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Law Students Hear from New Jersey Redevelopment Expert

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Chris Paladino; photo credit: Elizabeth Moore

Dilapidated buildings, vacant parking lots, unsightly curbs, and peeling paint were common sights in New Brunswick in the 1970s.

Visitors today see a popular hotel with an iconic fountain, new dormitories and a thriving bookstore for Rutgers University, accessible parking garages, a revamped train station, and other businesses that were completed in large part by Devco, a private, nonprofit, urban real estate development company.

Chris Paladino, CLAW '85, the president of Devco, talked to students in Professor Robert Holmes’ Community & Transactional Lawyering Clinic and Professor John Kettle’s Intellectual Property Clinic, each based in Newark, New Jersey, in mid-October about private/public partnerships. He explained how he’d like to see Devco’s success duplicated in Atlantic City where ACDevco has already begun redevelopment projects there – including a new satellite campus for Stockton University.

ACDevCo was created upon the recommendation of the  Governor's Commission on New Jersey Gaming, Sports and Entertainment. Three members of the Governor's Commission, including Holmes, serve on ACDevCo's Board of Trustees. ACDevCo was modeled on New Brunswick DevCo, and Paladino now serves as its president.

Paladino credited Devco’s success in New Brunswick to partnerships created with major local players, including Johnson & Johnson, Rutgers University, Robert Wood Johnson Hospital, the City of New Brunswick and Middlesex County. He said the nonprofit organization he headed was able to leverage state tax credits, redevelopment funds, loans, and other financing mechanisms that aren’t available to government entities.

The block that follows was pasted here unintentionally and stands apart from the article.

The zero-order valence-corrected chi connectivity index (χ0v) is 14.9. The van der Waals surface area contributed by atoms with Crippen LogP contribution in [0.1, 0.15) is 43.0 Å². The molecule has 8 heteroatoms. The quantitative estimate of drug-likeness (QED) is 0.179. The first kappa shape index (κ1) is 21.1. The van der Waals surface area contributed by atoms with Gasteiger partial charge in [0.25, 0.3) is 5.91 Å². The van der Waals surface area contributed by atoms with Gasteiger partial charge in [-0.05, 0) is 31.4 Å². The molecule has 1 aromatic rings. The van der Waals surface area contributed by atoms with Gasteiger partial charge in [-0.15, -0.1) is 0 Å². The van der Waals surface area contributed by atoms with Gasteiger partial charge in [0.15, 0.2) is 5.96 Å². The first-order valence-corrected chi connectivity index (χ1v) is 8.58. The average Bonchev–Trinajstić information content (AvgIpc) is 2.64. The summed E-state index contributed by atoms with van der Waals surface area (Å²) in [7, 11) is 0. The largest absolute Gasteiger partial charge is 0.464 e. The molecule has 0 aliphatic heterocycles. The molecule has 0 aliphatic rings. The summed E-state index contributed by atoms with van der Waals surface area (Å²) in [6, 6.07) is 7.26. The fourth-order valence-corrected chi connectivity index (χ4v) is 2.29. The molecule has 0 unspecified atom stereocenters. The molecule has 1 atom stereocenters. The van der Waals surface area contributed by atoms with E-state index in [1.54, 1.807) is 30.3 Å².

As he detailed the complex negotiations and partnerships that Devco achieved, Paladino also had practical advice for the law students – to remain open-minded about their job prospects and to not be afraid to take chances.  “Don’t have tunnel vision, you never know what opportunities are going to come by,” he said.

Paladino also talked about changing philosophy regarding redevelopment in New Jersey – rather than encouraging train stations to commute residents out of a city, the idea is to bring people into a city; mixed-use developments can bring ground-floor businesses and services needed by residents who live in the apartment buildings above, and mixing low-income and market-rate housing allows developers to take advantage of tax breaks and loan opportunities for needed low-income housing.

Holmes said he wanted his students to get a glimpse at the complexities involved in creating a successful land deal and to also consider non-profit companies when thinking about future career opportunities. “The non-profit sector is much overlooked when it comes to business options.”